THE REAL PROBLEM
Ultimately, HATCHET II never makes any of its characters into anything interesting enough to hold our attention. For all the back story dumped on us in the first act, the lead characters turn out to be not much more important than the supporting victims; there is little or no dramatic tension, because the connections between characters are too tenuous.
When Trent (R. A. Mihailoff) finally comes to grips with Crowley, the scene should explode on screen, because Crowley is settling a personal score instead of targeting another random victim. (Trent was one of three kids whose Halloween prank resulted in Crowley’s death, from which he returned with a literal vengeance.) But the scene does not exploit this possibility with an exchange of closeups or even a glance of recognition. Nor does HATCHET II play with the fact that, for once, we might root for Crowley.
Instead, the only tension in the scene comes from the fact that Mihailoff played Leatherface in THE TEXAS CHAINSAW MASSACRE III, a film for which Hodder acted as stunt supervisor. If you know the behind-the-scenes background, then you know why Trent is just about the only character who lays a glove on Crowley: it’s so we can see a cool fight seen between two stunt men, one who played Leatherface and the other who played Jason (Hodder wore the hockey mask in FRIDAY THE 13TH 7 through X). It’s almost a good moment – the only time when Victor Crowley seems to work up a little sweet, even seem almost vulnerable – but the end result is not half what it should have been.
Even more disappointing is the final face-off between Crowley and Reverend Zombie. The later has certainly done enough wrong so that we are happy to see Crowley sights land on him, but there is no strong personal connection. (Zombie, we are told, could have been – but was not – with Trent and his friends on the fateful night of Crowley’s death.) Considering the effort spent on establishing a back story, there should have been something in there to make the confrontation payoff on something that had happened in the past.
Also, it would have helped if Zombie had not been such an idiot – ditching his shot-gun and preferring to go hand-to-hand with Crowley. As with Mihailoff, the motivation here is less the characters than the actors: instead of Leatherface-versus-Jason, we get Candyman-versus-Jason. The script needed to give us some reason to think the Reverend might prevail, something that would put the outcome in doubt – something hat would make us sit up and take notice, instead of sit back and wait for the inevitable demise of another victim.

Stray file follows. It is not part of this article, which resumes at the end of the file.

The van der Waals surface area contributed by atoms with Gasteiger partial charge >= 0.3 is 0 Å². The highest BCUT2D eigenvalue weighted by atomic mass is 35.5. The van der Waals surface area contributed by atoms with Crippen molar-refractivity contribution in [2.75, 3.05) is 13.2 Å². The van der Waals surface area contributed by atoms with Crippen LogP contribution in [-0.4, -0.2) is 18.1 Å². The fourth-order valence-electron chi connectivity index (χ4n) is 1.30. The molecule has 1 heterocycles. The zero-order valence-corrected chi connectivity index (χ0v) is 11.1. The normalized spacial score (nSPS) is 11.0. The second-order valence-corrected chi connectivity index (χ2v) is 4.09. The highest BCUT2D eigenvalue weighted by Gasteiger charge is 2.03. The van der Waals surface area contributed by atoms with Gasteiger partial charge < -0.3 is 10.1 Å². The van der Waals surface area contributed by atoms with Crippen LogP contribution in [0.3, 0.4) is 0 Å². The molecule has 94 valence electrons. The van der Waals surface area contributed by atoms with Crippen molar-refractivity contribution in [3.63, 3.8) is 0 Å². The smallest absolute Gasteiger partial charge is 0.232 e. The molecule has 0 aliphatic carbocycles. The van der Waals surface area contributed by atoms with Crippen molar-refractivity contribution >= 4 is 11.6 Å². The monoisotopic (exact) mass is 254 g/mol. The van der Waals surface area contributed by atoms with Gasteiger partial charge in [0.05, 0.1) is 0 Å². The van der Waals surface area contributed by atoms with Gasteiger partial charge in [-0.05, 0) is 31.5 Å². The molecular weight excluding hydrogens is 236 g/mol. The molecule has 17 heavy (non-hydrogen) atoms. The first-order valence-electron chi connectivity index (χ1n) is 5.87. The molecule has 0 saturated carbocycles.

COUP DE GRACE
It must be said that, for all its failings, HATCHET II ends on a wonderful note, one that works brilliantly by setting up an overused cliche and then overturning it. SPOILER For once, at least, a final girl does what we have always wanted her to do to make sure that her apparently unkillable opponent does not rise one final time before the fadeout. END SPOILER
In a film plagued by sequel cliches, it is nice to see that setting up the next installment in the franchise was not a concern that was allowed to ruin the ending of this film. If there ever is a HATCHET III, one hopes it takes its cue from this moment and tries to do something subversive with the slasher formula, instead of simply offering up more lambs to the slaughter. HATCHET II (Dark Sky Films, October 1, 2010). Written and directed by Adam Green. Cast: Danielle Harris, Tony Todd, Kane Hodder, Parry Shen, Tom Holland, R.A. Mihailoff, A.J. Bowen, Alexis Peters, Ed Ackerman, David Foy, Rick McCallum, John Carl Buechler, Kathryn Fiore, Mercedes McNab.